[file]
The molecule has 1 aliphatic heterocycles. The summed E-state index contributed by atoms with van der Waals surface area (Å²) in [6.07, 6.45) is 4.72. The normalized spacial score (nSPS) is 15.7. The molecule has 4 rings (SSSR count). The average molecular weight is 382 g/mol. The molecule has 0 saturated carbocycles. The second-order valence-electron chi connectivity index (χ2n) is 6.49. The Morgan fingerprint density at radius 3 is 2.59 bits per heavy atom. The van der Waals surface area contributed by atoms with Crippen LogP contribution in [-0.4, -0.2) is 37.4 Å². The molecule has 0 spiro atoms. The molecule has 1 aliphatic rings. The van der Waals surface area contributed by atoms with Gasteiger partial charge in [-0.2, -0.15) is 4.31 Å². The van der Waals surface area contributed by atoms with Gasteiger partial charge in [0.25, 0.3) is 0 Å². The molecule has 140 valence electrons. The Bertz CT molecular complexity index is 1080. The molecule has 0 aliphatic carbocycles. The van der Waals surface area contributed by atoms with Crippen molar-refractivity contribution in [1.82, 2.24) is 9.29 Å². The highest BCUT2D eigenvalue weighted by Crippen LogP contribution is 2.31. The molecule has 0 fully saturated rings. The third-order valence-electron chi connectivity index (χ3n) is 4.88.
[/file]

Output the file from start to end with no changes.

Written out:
The molecule has 1 aliphatic heterocycles. The summed E-state index contributed by atoms with van der Waals surface area (Å²) in [6.07, 6.45) is 4.72. The normalized spacial score (nSPS) is 15.7. The molecule has 4 rings (SSSR count). The average molecular weight is 382 g/mol. The molecule has 0 saturated carbocycles. The second-order valence-electron chi connectivity index (χ2n) is 6.49. The Morgan fingerprint density at radius 3 is 2.59 bits per heavy atom. The van der Waals surface area contributed by atoms with Crippen LogP contribution in [-0.4, -0.2) is 37.4 Å². The molecule has 0 spiro atoms. The molecule has 1 aliphatic rings. The van der Waals surface area contributed by atoms with Gasteiger partial charge in [-0.2, -0.15) is 4.31 Å². The van der Waals surface area contributed by atoms with Gasteiger partial charge in [0.25, 0.3) is 0 Å². The molecule has 140 valence electrons. The Bertz CT molecular complexity index is 1080. The molecule has 0 aliphatic carbocycles. The van der Waals surface area contributed by atoms with Crippen molar-refractivity contribution in [1.82, 2.24) is 9.29 Å². The highest BCUT2D eigenvalue weighted by Crippen LogP contribution is 2.31. The molecule has 0 fully saturated rings. The third-order valence-electron chi connectivity index (χ3n) is 4.88.